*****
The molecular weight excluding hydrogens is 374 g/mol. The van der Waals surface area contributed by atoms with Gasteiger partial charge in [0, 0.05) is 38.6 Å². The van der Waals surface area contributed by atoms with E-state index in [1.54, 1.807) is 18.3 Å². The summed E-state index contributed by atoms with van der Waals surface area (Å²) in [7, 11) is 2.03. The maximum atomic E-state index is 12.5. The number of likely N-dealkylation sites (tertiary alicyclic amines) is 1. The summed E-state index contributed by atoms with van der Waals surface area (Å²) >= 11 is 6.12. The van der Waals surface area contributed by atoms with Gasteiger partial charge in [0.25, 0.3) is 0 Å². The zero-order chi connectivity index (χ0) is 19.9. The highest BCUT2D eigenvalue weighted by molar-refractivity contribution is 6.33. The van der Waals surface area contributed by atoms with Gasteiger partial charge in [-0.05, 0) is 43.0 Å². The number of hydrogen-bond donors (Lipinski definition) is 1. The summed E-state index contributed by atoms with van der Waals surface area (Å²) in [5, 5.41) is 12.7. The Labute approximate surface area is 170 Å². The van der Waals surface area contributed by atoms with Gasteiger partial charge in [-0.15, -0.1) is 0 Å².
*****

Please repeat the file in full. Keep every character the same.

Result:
The molecular weight excluding hydrogens is 374 g/mol. The van der Waals surface area contributed by atoms with Gasteiger partial charge in [0, 0.05) is 38.6 Å². The van der Waals surface area contributed by atoms with E-state index in [1.54, 1.807) is 18.3 Å². The summed E-state index contributed by atoms with van der Waals surface area (Å²) in [7, 11) is 2.03. The maximum atomic E-state index is 12.5. The number of likely N-dealkylation sites (tertiary alicyclic amines) is 1. The summed E-state index contributed by atoms with van der Waals surface area (Å²) >= 11 is 6.12. The van der Waals surface area contributed by atoms with Gasteiger partial charge in [0.25, 0.3) is 0 Å². The zero-order chi connectivity index (χ0) is 19.9. The highest BCUT2D eigenvalue weighted by molar-refractivity contribution is 6.33. The van der Waals surface area contributed by atoms with Gasteiger partial charge in [-0.05, 0) is 43.0 Å². The number of hydrogen-bond donors (Lipinski definition) is 1. The summed E-state index contributed by atoms with van der Waals surface area (Å²) in [5, 5.41) is 12.7. The Labute approximate surface area is 170 Å². The van der Waals surface area contributed by atoms with Gasteiger partial charge in [-0.15, -0.1) is 0 Å².